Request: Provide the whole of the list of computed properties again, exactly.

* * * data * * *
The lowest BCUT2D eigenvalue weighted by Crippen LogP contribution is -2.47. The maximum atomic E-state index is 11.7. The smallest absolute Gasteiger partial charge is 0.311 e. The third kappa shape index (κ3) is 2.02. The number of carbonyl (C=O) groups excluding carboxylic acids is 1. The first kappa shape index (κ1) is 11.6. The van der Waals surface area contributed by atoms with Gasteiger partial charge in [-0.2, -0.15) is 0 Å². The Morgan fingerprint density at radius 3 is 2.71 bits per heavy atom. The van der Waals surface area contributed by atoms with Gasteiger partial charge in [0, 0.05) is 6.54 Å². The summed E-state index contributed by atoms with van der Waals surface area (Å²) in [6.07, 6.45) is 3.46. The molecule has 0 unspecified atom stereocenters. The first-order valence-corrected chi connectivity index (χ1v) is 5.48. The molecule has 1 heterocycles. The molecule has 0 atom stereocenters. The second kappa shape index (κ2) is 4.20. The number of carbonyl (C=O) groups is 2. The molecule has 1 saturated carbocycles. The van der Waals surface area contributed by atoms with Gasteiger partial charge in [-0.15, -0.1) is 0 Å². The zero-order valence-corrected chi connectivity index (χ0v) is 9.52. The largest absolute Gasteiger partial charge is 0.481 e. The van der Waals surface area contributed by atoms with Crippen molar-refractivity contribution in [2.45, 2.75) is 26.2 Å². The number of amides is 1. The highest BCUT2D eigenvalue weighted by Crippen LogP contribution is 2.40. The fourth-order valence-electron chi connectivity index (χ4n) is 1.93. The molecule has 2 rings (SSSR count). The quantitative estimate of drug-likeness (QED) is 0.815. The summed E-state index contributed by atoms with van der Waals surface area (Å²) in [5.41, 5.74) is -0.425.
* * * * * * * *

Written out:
The lowest BCUT2D eigenvalue weighted by Crippen LogP contribution is -2.47. The maximum atomic E-state index is 11.7. The smallest absolute Gasteiger partial charge is 0.311 e. The third kappa shape index (κ3) is 2.02. The number of carbonyl (C=O) groups excluding carboxylic acids is 1. The first kappa shape index (κ1) is 11.6. The van der Waals surface area contributed by atoms with Gasteiger partial charge in [-0.2, -0.15) is 0 Å². The Morgan fingerprint density at radius 3 is 2.71 bits per heavy atom. The van der Waals surface area contributed by atoms with Gasteiger partial charge in [0, 0.05) is 6.54 Å². The summed E-state index contributed by atoms with van der Waals surface area (Å²) in [6.07, 6.45) is 3.46. The molecule has 0 unspecified atom stereocenters. The first-order valence-corrected chi connectivity index (χ1v) is 5.48. The molecule has 1 heterocycles. The molecule has 0 atom stereocenters. The second kappa shape index (κ2) is 4.20. The number of carbonyl (C=O) groups is 2. The molecule has 1 saturated carbocycles. The van der Waals surface area contributed by atoms with Gasteiger partial charge in [-0.15, -0.1) is 0 Å². The zero-order valence-corrected chi connectivity index (χ0v) is 9.52. The largest absolute Gasteiger partial charge is 0.481 e. The van der Waals surface area contributed by atoms with Crippen molar-refractivity contribution in [2.45, 2.75) is 26.2 Å². The number of amides is 1. The highest BCUT2D eigenvalue weighted by Crippen LogP contribution is 2.40. The fourth-order valence-electron chi connectivity index (χ4n) is 1.93. The molecule has 2 rings (SSSR count). The quantitative estimate of drug-likeness (QED) is 0.815. The summed E-state index contributed by atoms with van der Waals surface area (Å²) in [5.41, 5.74) is -0.425.